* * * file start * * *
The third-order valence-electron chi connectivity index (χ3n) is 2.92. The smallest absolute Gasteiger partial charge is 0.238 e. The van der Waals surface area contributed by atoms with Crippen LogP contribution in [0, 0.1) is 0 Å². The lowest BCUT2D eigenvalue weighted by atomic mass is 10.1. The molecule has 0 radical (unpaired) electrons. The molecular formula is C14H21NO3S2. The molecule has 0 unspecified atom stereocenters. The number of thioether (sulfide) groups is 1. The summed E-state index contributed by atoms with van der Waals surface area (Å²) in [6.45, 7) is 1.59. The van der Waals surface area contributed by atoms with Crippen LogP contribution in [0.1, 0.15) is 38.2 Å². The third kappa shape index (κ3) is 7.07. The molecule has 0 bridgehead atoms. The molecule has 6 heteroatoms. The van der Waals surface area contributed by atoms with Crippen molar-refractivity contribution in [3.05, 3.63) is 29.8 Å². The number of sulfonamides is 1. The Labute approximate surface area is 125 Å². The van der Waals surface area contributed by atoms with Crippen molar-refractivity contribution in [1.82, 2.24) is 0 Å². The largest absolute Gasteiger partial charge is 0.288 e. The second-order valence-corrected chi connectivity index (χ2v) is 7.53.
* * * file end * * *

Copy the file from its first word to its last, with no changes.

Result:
The third-order valence-electron chi connectivity index (χ3n) is 2.92. The smallest absolute Gasteiger partial charge is 0.238 e. The van der Waals surface area contributed by atoms with Crippen LogP contribution in [0, 0.1) is 0 Å². The lowest BCUT2D eigenvalue weighted by atomic mass is 10.1. The molecule has 0 radical (unpaired) electrons. The molecular formula is C14H21NO3S2. The molecule has 0 unspecified atom stereocenters. The number of thioether (sulfide) groups is 1. The summed E-state index contributed by atoms with van der Waals surface area (Å²) in [6.45, 7) is 1.59. The van der Waals surface area contributed by atoms with Crippen LogP contribution in [0.1, 0.15) is 38.2 Å². The third kappa shape index (κ3) is 7.07. The molecule has 0 bridgehead atoms. The molecule has 6 heteroatoms. The van der Waals surface area contributed by atoms with Crippen molar-refractivity contribution in [3.05, 3.63) is 29.8 Å². The number of sulfonamides is 1. The Labute approximate surface area is 125 Å². The van der Waals surface area contributed by atoms with Crippen molar-refractivity contribution in [1.82, 2.24) is 0 Å². The largest absolute Gasteiger partial charge is 0.288 e. The second-order valence-corrected chi connectivity index (χ2v) is 7.53.